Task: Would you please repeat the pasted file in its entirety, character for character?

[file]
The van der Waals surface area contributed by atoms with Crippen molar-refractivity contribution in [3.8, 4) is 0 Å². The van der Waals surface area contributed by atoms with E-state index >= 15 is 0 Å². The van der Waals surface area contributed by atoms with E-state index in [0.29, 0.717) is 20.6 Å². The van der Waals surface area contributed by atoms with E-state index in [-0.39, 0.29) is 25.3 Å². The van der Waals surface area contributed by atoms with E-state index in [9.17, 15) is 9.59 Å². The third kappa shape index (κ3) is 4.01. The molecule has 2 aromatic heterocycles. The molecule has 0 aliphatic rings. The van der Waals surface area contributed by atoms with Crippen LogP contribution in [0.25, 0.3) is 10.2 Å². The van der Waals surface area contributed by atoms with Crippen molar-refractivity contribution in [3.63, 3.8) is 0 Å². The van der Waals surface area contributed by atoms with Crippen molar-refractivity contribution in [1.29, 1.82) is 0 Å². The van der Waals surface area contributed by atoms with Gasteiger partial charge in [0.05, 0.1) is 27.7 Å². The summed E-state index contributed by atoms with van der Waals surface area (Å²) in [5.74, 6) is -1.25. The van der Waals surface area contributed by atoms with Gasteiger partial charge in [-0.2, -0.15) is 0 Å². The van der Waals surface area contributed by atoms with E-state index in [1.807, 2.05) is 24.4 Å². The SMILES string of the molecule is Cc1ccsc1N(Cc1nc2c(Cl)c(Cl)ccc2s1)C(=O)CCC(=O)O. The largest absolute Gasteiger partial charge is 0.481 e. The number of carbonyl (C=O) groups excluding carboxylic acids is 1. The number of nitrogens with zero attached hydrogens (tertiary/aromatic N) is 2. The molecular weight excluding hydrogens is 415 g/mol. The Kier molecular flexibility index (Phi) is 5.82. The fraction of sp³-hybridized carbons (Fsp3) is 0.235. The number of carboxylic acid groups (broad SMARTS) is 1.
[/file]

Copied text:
The van der Waals surface area contributed by atoms with Crippen molar-refractivity contribution in [3.8, 4) is 0 Å². The van der Waals surface area contributed by atoms with E-state index >= 15 is 0 Å². The van der Waals surface area contributed by atoms with E-state index in [0.29, 0.717) is 20.6 Å². The van der Waals surface area contributed by atoms with E-state index in [-0.39, 0.29) is 25.3 Å². The van der Waals surface area contributed by atoms with E-state index in [9.17, 15) is 9.59 Å². The third kappa shape index (κ3) is 4.01. The molecule has 2 aromatic heterocycles. The molecule has 0 aliphatic rings. The van der Waals surface area contributed by atoms with Crippen LogP contribution in [0.25, 0.3) is 10.2 Å². The van der Waals surface area contributed by atoms with Crippen molar-refractivity contribution in [3.63, 3.8) is 0 Å². The van der Waals surface area contributed by atoms with Crippen molar-refractivity contribution in [1.29, 1.82) is 0 Å². The van der Waals surface area contributed by atoms with Gasteiger partial charge in [0.05, 0.1) is 27.7 Å². The summed E-state index contributed by atoms with van der Waals surface area (Å²) in [5.74, 6) is -1.25. The van der Waals surface area contributed by atoms with Gasteiger partial charge in [-0.2, -0.15) is 0 Å². The van der Waals surface area contributed by atoms with E-state index in [1.807, 2.05) is 24.4 Å². The SMILES string of the molecule is Cc1ccsc1N(Cc1nc2c(Cl)c(Cl)ccc2s1)C(=O)CCC(=O)O. The largest absolute Gasteiger partial charge is 0.481 e. The number of carbonyl (C=O) groups excluding carboxylic acids is 1. The number of nitrogens with zero attached hydrogens (tertiary/aromatic N) is 2. The molecular weight excluding hydrogens is 415 g/mol. The Kier molecular flexibility index (Phi) is 5.82. The fraction of sp³-hybridized carbons (Fsp3) is 0.235. The number of carboxylic acid groups (broad SMARTS) is 1.